Tardy Policy Enforcement Generates Varied Responses

Returning to school after winter break, tardy students met a stricter greeting than they were familiar with. While the procedure of going to the office to fill out a tardy slip remained the same, students began to hear of a new tardy policy; this news traveled quickly. This was just poor wording, as the current policy has, in reality, been in place the entire school year. However, after harsher greetings at the door, and announcements indicating to teachers that they must be reprimanding students for late arrivals, students and teachers alike came to the agreement that things had changed.

Under this policy, students will be given a lunch detention on their 4th tardy, and will be given an additional lunch detention for each tardy thereafter. “Students with 5 or more unexcused absences in a semester or more than 6 tardies to TIGER Period will have their parking privileges revoked for a 2 week period. If another Tardy occurs, driving privileges will be revoked for the remainder of the semester with no financial refund for a parking pass.” The Student Handbook reads.

Many students took a negative stance on this trend. “I’m not sure what the point is. Like they’d say it’s to promote a life skill we’ll need later or because it’s disruptive, but that’s not what it’s doing.” Caleb articulated. “Yeah, maybe some students will make more of an effort now, but it’s driving away others from coming at all. We live in a place where you’d like to see people you wouldn’t expect to have some success, and they’re getting punished for showing up to school during announcements. No one’s even teaching then. Now they’re probably going to skip first block, if not the whole day, because they don’t feel like getting yelled at first thing in the morning.”

As other students pointed out, many of the 16, 17, and 18 year olds aren’t exactly drowning in cash. A parking pass is 50 dollars, which for a lot of people isn’t disposable.

“If you ask about any person why they’re late it’ll be because of waking up. A lot of kids have responsibilities at home, sports, studying and homework.” Alyson, a student at Elkins High points out. “Then they have to wake up before the crack of dawn. If they’re late too many times because of something in direct effect of the school, they will be punished in a way that prevents them from coming. If they take the bus, they have to wake up earlier. And that’s the issue to begin with.” Alyson reflected.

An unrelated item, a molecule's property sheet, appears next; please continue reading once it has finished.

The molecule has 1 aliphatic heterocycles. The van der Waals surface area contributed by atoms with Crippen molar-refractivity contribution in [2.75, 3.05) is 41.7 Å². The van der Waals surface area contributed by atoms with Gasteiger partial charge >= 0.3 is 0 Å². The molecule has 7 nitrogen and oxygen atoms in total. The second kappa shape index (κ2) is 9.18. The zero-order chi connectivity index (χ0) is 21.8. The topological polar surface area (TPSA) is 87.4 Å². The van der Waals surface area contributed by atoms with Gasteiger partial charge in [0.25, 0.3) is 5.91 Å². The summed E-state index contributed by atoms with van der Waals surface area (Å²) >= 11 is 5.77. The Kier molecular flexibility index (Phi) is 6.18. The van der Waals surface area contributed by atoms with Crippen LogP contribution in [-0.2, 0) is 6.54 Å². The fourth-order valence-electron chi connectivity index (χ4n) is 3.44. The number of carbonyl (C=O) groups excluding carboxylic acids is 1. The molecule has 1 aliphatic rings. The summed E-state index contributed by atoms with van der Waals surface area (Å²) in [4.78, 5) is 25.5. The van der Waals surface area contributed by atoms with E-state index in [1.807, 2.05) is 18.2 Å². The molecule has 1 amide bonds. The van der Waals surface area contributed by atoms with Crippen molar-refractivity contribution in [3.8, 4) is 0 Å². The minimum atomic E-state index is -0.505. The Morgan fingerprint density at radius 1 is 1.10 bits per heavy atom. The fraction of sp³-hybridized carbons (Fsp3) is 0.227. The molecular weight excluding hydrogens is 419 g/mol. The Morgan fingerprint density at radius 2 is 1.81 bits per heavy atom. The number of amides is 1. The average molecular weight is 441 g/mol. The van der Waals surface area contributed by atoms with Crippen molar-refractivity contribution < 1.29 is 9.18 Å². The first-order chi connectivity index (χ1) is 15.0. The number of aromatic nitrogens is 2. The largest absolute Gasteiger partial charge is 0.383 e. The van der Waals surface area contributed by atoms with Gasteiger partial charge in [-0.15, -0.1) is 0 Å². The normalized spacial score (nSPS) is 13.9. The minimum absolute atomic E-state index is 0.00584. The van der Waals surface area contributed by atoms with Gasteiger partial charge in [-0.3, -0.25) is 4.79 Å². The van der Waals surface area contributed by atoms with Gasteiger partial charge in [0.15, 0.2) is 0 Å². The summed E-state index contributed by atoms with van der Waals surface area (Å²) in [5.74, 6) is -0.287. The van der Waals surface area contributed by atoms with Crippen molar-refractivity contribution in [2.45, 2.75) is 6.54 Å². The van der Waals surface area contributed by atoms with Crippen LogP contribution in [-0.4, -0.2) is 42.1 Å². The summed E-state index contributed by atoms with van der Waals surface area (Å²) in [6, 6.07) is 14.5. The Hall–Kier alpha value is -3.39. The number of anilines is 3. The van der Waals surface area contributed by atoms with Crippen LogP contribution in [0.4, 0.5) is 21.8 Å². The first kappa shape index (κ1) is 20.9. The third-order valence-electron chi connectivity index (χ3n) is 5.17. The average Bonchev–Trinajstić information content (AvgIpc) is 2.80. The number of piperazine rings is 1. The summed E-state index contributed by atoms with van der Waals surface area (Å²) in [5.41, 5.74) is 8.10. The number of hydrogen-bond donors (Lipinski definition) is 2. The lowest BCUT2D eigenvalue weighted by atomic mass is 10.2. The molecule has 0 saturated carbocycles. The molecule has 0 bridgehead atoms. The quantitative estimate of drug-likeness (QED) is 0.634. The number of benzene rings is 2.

A study analyzed by the American Academy of Sleep Medicine showed risks posed towards students who woke up earlier for school. “Results show that the weekday crash rate for teen drivers during the 2009 to 2010 school year was about 29 percent higher in Chesterfield County, Va., where high school classes began at 7:20 a.m., than in adjacent Henrico County, Va., where classes started at 8:45 a.m.” A similar result occurred the following year, with no parallels existing for adults.

Another study, conducted by the University of Rochester Medical Center, suggests another problem is created by high schoolers waking up early. “The results showed that good baseline sleep hygiene was directly associated with lower average daily depressive/anxiety symptoms across all students, and the levels were even lower in students with school start times after 8:30.” Christine Ross explains in her research article. “However, students with good baseline sleep hygiene and earlier school start times had higher average daily depressive/anxiety symptoms.”

The point of waking up early and learning timeliness is supposed to teach us to function like adults. While students are not able to function like adults, they are preparing to be. Is it more important for students to face consequences before they reach adulthood?

“We had an excessive amount– and when I’m talking excessive amount– like 30 to 40 students everyday that were being tardy,” Assistant Principal Rayfield explained. “The rules are in place, and really what we’re trying to do is teach life lessons. Right? You need to be in class, just like if you have a job you need to be at work at certain times. I don’t know that it’s a strict enforcement, it’s just that we’re trying to follow the policy and make it fair and consistent for everybody.”

Teens with earlier school start times have higher crash rates